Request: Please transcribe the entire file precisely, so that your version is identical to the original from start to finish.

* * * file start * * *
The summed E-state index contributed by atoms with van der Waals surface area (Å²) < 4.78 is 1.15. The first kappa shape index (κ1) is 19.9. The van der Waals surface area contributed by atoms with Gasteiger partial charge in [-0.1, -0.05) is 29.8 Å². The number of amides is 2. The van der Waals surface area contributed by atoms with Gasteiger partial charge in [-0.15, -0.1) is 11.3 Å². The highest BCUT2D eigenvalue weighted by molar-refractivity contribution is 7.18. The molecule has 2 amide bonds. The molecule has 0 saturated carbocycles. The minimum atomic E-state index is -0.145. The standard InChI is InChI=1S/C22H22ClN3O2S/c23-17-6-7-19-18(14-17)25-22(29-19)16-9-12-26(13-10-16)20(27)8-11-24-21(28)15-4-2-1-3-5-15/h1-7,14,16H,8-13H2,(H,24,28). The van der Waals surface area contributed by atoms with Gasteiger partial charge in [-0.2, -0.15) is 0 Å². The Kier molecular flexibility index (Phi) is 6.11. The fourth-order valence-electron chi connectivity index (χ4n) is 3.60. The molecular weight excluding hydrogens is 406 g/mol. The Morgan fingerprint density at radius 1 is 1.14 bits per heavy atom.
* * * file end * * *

The summed E-state index contributed by atoms with van der Waals surface area (Å²) < 4.78 is 1.15. The first kappa shape index (κ1) is 19.9. The van der Waals surface area contributed by atoms with Gasteiger partial charge in [-0.1, -0.05) is 29.8 Å². The number of amides is 2. The van der Waals surface area contributed by atoms with Gasteiger partial charge in [-0.15, -0.1) is 11.3 Å². The highest BCUT2D eigenvalue weighted by molar-refractivity contribution is 7.18. The molecule has 2 amide bonds. The molecule has 0 saturated carbocycles. The minimum atomic E-state index is -0.145. The standard InChI is InChI=1S/C22H22ClN3O2S/c23-17-6-7-19-18(14-17)25-22(29-19)16-9-12-26(13-10-16)20(27)8-11-24-21(28)15-4-2-1-3-5-15/h1-7,14,16H,8-13H2,(H,24,28). The van der Waals surface area contributed by atoms with Gasteiger partial charge in [-0.2, -0.15) is 0 Å². The Kier molecular flexibility index (Phi) is 6.11. The fourth-order valence-electron chi connectivity index (χ4n) is 3.60. The molecular weight excluding hydrogens is 406 g/mol. The Morgan fingerprint density at radius 1 is 1.14 bits per heavy atom.